Annexation of eastern Ukraine: Next embarrassment: What Putin really put his shoulders to with the Donbass

Even before the first ballots fluttered into the transparent ballot boxes in eastern Ukraine, it was clear that the region would in future belong to Russia.

Annexation of eastern Ukraine: Next embarrassment: What Putin really put his shoulders to with the Donbass

Even before the first ballots fluttered into the transparent ballot boxes in eastern Ukraine, it was clear that the region would in future belong to Russia. 99 percent of those who took part in the referendum on joining the Russian Federation are said to have been in favour. At least that's what the poll workers want to have counted. It is difficult to reconstruct who and, above all, how many East Ukrainian citizens actually voted for "union with the Russian motherland". Pro-Russian supporters and Russia representatives made sure of that during the sham referendum – with transparent ballot boxes, home visits and voting in front of armed men.

This caused resignation among the residents in the affected regions. The people here had nothing to decide, was the tenor. But a combative voice was also raised. "Strange, we from Donbass and all our relatives in eastern Ukraine are happy to be returning home," wrote a reader from Oberallgäu to the star.

Is Putin still so happy? Sham referendums and annexation had been waved through in an urgent procedure. A mistake, as now becomes clear a few days after the ceremonial handshake between the Kremlin boss and the heads of the four annexed regions. Because the current situation in the annexed regions is by no means as clear as is always communicated from Moscow.

The main problem: the demarcation. Wars are usually characterized by their complexity. The conflict in Ukraine is no exception. Although the Cherson and Zaporizhia regions are occupied by Russian troops, they are still partly controlled by the Ukrainian military. Although the majority of Ukrainians living there voted in favor of annexation to Russia according to a sham referendum, the "exact borders" of the regions still have to be clarified, as Kremlin spokesman Dmitry Peskov has now announced. The "residents (...) will be consulted" for this. In contrast, Luhansk and Donetsk are different: the regions would be recognized by Russia "within the borders of 2014".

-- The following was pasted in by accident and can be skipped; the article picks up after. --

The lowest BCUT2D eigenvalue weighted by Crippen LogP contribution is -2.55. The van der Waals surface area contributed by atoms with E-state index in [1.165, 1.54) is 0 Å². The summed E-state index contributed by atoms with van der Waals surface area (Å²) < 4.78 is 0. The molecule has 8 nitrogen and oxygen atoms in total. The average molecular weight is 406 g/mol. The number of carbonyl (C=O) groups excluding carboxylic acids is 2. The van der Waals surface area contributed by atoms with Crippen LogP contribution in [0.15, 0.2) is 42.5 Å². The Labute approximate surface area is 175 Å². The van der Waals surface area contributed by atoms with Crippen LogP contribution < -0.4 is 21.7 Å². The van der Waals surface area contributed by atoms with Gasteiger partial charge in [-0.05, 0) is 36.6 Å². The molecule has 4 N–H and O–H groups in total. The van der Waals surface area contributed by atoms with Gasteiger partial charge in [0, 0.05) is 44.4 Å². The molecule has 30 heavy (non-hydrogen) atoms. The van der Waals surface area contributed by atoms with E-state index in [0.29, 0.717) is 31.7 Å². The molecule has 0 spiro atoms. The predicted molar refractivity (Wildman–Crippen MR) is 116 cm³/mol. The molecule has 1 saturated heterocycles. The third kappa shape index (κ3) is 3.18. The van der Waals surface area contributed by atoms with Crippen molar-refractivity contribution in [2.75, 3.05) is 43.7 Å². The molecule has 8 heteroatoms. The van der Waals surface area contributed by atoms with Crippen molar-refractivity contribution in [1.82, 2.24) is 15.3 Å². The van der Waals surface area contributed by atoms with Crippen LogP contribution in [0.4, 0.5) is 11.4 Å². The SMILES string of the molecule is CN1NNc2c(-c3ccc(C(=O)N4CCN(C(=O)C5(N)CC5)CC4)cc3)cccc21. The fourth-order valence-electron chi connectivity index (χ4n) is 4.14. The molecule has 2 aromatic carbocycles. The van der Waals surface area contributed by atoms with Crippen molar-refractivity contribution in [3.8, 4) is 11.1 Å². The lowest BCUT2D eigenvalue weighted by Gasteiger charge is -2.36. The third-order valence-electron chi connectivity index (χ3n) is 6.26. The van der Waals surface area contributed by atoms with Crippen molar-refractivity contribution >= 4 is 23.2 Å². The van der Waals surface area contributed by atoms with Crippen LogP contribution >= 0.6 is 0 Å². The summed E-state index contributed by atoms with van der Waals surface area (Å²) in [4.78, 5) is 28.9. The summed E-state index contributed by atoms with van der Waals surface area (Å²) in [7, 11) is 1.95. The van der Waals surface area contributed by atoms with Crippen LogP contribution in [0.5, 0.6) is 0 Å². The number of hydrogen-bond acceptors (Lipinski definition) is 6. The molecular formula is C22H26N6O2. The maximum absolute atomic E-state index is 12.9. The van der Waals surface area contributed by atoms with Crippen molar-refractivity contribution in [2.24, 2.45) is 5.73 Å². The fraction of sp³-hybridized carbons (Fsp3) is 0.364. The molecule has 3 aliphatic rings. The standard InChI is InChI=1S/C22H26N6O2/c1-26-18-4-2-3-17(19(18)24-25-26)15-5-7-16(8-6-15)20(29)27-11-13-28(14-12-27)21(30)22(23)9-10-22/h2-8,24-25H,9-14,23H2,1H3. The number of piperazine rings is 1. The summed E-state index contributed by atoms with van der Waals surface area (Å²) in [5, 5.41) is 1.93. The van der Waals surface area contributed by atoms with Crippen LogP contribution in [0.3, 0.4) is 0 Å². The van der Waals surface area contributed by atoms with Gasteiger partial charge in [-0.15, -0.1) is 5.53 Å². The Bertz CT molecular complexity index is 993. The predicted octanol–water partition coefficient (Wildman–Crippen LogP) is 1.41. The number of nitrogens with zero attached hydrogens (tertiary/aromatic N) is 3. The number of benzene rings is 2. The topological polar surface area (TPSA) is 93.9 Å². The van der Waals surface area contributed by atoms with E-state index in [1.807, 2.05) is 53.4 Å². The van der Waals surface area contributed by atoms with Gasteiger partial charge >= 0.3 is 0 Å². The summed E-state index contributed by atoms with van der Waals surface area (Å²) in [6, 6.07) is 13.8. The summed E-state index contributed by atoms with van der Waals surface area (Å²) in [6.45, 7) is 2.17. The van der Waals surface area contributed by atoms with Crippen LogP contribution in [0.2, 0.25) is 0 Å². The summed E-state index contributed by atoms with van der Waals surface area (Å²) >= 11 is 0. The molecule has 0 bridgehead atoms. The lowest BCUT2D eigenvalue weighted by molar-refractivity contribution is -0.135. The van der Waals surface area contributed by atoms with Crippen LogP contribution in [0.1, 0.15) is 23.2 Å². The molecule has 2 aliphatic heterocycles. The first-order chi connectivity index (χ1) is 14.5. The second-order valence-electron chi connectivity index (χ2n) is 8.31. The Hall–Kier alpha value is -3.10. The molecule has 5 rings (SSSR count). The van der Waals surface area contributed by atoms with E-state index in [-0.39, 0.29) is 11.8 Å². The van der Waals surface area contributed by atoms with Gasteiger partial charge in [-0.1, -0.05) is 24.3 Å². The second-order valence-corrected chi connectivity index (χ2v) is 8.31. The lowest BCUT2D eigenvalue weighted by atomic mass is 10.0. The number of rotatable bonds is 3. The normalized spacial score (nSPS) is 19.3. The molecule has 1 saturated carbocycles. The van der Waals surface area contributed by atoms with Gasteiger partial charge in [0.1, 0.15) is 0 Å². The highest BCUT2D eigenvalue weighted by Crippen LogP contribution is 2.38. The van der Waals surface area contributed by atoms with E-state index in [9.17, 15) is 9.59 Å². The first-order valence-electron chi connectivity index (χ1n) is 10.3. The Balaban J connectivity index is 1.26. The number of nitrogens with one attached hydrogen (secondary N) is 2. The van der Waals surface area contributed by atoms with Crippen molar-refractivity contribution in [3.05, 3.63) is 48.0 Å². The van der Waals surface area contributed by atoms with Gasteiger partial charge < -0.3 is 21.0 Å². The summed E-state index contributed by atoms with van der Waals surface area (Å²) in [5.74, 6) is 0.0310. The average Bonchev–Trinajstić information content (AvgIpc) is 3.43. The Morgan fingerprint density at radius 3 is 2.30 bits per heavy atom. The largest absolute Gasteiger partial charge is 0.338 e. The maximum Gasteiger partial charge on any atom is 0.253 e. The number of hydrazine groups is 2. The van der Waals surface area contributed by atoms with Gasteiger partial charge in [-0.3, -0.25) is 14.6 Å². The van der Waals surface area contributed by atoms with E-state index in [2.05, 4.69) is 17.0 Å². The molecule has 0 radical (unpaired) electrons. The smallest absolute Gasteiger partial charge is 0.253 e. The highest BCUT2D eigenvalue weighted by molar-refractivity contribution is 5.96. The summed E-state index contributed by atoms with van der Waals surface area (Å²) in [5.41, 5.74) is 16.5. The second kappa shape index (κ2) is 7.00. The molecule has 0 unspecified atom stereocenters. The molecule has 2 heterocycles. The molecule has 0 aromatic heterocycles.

The annexation is not a Russian victory ride and Putin is hardly a step closer to his war goal. Because currently he has not the slightest idea how big his empire is and where it is geographically reaching its limits.

That should make it easier for Ukraine to continue claiming the territories. Kyiv is already using the Russian uncertainty to create clarity. Zelenskyy is already trying to win the trust of his own population in the occupied and "annexed" areas. "Russian propagandists intimidate people in the areas still controlled by the occupiers, saying that Ukraine will consider almost everyone who stays in the occupied territories as collaborators. Absolutely crazy stuff," the Ukrainian president said in his daily video address on Monday . Anyone who hasn't offered their services to the Russians has nothing to fear, he said.

From the start, Putin made no friends with the invasion. Few would have expected that with the progressing armed conflicts there could be even fewer. But now even states that were once close to Putin are expressing criticism. India, China and Turkey, for example, had already criticized the war and the planned annexation the week before.

Chechnya, Estonia, Latvia, Lithuania, Montenegro, North Macedonia, Poland, Romania and Slovakia have now issued a joint statement condemning Russia's actions and reaffirming their "support for the sovereignty and territorial integrity of Ukraine". They would "never" recognize the union with Russia. In addition, Russian ambassadors were summoned to several countries, including Chechnya, Germany, Italy, Austria and Belgium, as well as to the European Union. The Chechen foreign minister criticized the annexation as "criminal aggression" and "robbery of territories".

In Moscow, one might be asking how the situation can still be saved. Maybe with new troops? The apparent annexation should be anything but conducive to the morale of the Russian armed forces. Moscow is trying to get the personnel problem at the front under control. But the recruits sent there - and those who will follow - are not only likely to be poorly trained, but also to be critical of the whole heckmeck anyway. Those who could fled abroad before being recruited, those who didn't make it reported the dramatic conditions in the Russian military and at the front. Many Russians are therefore already questioning the sense of the war. Instead of unity, military expert Carlo Masala from the University of the German Armed Forces in Munich is observing "signs of disintegration" among the Russian troops.

Given the chaotic situation, it is also unlikely that Ukrainian recruits from the annexed areas willingly side with the invaders against their country.

Putin has long since missed the time to pull himself out of this conflict with some degree of face-saving. With the annexation, he didn't secure a victory for himself – rather he shouldered another embarrassment.

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